But unfortunately, just as Acklin's business and the country's economy were beginning to recover under Roosevelt's New Deal, tragedy struck the family. In 1936, at the age of 52, James Acklin died in an automobile accident, leaving the helm of the company to his brother William. William ran the company without incident until 1939, when he passed away as well. Following the death of William Acklin, the company's holdings were transferred out of the Acklin family for the first time, marking the end of an era. Three Acklin executives, F.C. Greenhill; A.E. Seeman; and Frank Graper, divided the company between them. Frank Graper picked up where William left off, retaining the company's family name, and continuing its policies of promotion from within and respect and care for its employees, while Greenhill and Seeman remained in their respective executive positions.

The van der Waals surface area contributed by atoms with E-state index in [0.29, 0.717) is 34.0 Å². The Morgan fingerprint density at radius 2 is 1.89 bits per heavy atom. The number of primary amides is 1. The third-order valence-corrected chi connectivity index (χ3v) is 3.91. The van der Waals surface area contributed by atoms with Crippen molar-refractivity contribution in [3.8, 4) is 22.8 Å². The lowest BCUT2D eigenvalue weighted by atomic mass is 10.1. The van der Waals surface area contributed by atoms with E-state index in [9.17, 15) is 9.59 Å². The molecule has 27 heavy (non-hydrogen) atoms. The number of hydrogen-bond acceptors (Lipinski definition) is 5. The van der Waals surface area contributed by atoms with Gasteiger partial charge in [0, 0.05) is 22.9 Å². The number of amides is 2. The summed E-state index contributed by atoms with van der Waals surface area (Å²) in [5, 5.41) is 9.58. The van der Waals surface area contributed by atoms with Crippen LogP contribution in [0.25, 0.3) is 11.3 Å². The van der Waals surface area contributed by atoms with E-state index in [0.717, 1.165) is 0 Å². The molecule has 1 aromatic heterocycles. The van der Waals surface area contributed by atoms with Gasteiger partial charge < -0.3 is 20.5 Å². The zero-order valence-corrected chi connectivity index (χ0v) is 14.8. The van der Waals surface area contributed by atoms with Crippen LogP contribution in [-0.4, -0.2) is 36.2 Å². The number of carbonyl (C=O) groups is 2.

II. The Depression -- "...during the Depression we got paid by Brinks Express, and was only paid $10.00. If we had more coming it was owed us..." -Frank Glyda, press operator, as quoted in The Acklin Press, 1975.
A. Toledo During the Depression
In the spring of 1929, Willys-Overland laid off the first of several thousand workers, bringing the abstract idea of the collapse of the New York Stock Exchange’s house of cards into sharp reality in the Toledo area. Willys-Overland was a major economic force in the Toledo area; the company’s $27 million payroll in 1925 represented about 41% of the city’s total annual payroll. The 1929 layoffs forced thousands of people into poverty, pushing the numbers of individuals receiving direct federal assistance to record highs. Although the jobless rate in Ohio reached 37%, in Toledo that number was nearly 80%.